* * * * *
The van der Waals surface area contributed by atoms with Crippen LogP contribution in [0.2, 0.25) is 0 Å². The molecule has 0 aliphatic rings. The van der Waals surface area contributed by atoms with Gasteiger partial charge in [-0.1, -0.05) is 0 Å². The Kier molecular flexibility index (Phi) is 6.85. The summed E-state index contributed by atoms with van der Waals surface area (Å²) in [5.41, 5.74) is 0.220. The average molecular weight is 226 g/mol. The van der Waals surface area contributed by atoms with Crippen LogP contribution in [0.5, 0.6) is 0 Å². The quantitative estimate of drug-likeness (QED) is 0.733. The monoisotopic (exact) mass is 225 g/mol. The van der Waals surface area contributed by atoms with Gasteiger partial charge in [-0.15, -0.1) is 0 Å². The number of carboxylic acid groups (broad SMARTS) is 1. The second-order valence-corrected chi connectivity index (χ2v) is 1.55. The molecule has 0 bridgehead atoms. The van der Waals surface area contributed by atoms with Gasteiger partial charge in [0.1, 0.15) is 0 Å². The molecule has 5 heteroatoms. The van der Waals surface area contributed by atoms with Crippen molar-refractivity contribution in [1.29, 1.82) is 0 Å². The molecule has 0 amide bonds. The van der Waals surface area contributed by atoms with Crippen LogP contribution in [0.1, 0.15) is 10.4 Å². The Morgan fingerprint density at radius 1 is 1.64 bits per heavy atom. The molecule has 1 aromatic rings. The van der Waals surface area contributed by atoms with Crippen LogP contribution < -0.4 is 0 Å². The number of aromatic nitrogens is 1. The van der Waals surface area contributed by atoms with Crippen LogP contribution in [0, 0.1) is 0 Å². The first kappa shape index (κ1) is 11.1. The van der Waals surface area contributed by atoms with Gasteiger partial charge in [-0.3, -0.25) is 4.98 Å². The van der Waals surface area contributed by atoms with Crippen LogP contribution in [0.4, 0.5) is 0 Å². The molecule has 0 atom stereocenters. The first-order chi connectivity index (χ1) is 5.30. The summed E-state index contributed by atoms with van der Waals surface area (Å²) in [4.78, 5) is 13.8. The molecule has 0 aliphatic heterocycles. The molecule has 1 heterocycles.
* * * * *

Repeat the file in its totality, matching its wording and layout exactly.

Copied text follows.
The van der Waals surface area contributed by atoms with Crippen LogP contribution in [0.2, 0.25) is 0 Å². The molecule has 0 aliphatic rings. The van der Waals surface area contributed by atoms with Gasteiger partial charge in [-0.1, -0.05) is 0 Å². The Kier molecular flexibility index (Phi) is 6.85. The summed E-state index contributed by atoms with van der Waals surface area (Å²) in [5.41, 5.74) is 0.220. The average molecular weight is 226 g/mol. The van der Waals surface area contributed by atoms with Crippen LogP contribution in [0.5, 0.6) is 0 Å². The quantitative estimate of drug-likeness (QED) is 0.733. The monoisotopic (exact) mass is 225 g/mol. The van der Waals surface area contributed by atoms with Gasteiger partial charge in [-0.15, -0.1) is 0 Å². The number of carboxylic acid groups (broad SMARTS) is 1. The second-order valence-corrected chi connectivity index (χ2v) is 1.55. The molecule has 0 bridgehead atoms. The van der Waals surface area contributed by atoms with Gasteiger partial charge in [0.1, 0.15) is 0 Å². The molecule has 5 heteroatoms. The van der Waals surface area contributed by atoms with Crippen molar-refractivity contribution in [1.29, 1.82) is 0 Å². The molecule has 0 amide bonds. The van der Waals surface area contributed by atoms with Crippen LogP contribution in [0.1, 0.15) is 10.4 Å². The Morgan fingerprint density at radius 1 is 1.64 bits per heavy atom. The molecule has 1 aromatic rings. The van der Waals surface area contributed by atoms with Crippen LogP contribution < -0.4 is 0 Å². The number of aromatic nitrogens is 1. The van der Waals surface area contributed by atoms with Crippen LogP contribution in [0, 0.1) is 0 Å². The first kappa shape index (κ1) is 11.1. The van der Waals surface area contributed by atoms with Gasteiger partial charge in [-0.3, -0.25) is 4.98 Å². The van der Waals surface area contributed by atoms with Crippen LogP contribution in [0.4, 0.5) is 0 Å². The molecule has 0 atom stereocenters. The first-order chi connectivity index (χ1) is 5.30. The summed E-state index contributed by atoms with van der Waals surface area (Å²) in [4.78, 5) is 13.8. The molecule has 0 aliphatic heterocycles. The molecule has 1 heterocycles.